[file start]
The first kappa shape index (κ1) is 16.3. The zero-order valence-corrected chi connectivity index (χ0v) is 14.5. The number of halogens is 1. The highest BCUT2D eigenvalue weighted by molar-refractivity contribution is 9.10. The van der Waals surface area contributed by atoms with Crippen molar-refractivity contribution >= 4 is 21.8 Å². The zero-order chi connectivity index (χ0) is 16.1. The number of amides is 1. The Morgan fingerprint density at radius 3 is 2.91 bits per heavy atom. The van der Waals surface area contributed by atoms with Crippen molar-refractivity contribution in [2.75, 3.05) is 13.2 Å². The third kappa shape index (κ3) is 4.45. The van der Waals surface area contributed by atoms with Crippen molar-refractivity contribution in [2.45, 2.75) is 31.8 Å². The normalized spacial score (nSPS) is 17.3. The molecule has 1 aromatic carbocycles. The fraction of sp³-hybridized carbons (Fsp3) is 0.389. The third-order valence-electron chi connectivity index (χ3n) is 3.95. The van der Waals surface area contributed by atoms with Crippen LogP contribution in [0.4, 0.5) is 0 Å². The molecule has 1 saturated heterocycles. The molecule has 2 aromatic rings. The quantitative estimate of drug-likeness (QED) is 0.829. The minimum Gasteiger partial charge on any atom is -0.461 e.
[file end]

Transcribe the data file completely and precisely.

The first kappa shape index (κ1) is 16.3. The zero-order valence-corrected chi connectivity index (χ0v) is 14.5. The number of halogens is 1. The highest BCUT2D eigenvalue weighted by molar-refractivity contribution is 9.10. The van der Waals surface area contributed by atoms with Crippen molar-refractivity contribution >= 4 is 21.8 Å². The zero-order chi connectivity index (χ0) is 16.1. The number of amides is 1. The Morgan fingerprint density at radius 3 is 2.91 bits per heavy atom. The van der Waals surface area contributed by atoms with Crippen molar-refractivity contribution in [2.75, 3.05) is 13.2 Å². The third kappa shape index (κ3) is 4.45. The van der Waals surface area contributed by atoms with Crippen molar-refractivity contribution in [2.45, 2.75) is 31.8 Å². The normalized spacial score (nSPS) is 17.3. The molecule has 1 aromatic carbocycles. The fraction of sp³-hybridized carbons (Fsp3) is 0.389. The third-order valence-electron chi connectivity index (χ3n) is 3.95. The van der Waals surface area contributed by atoms with Crippen LogP contribution in [0.4, 0.5) is 0 Å². The molecule has 1 saturated heterocycles. The molecule has 2 aromatic rings. The quantitative estimate of drug-likeness (QED) is 0.829. The minimum Gasteiger partial charge on any atom is -0.461 e.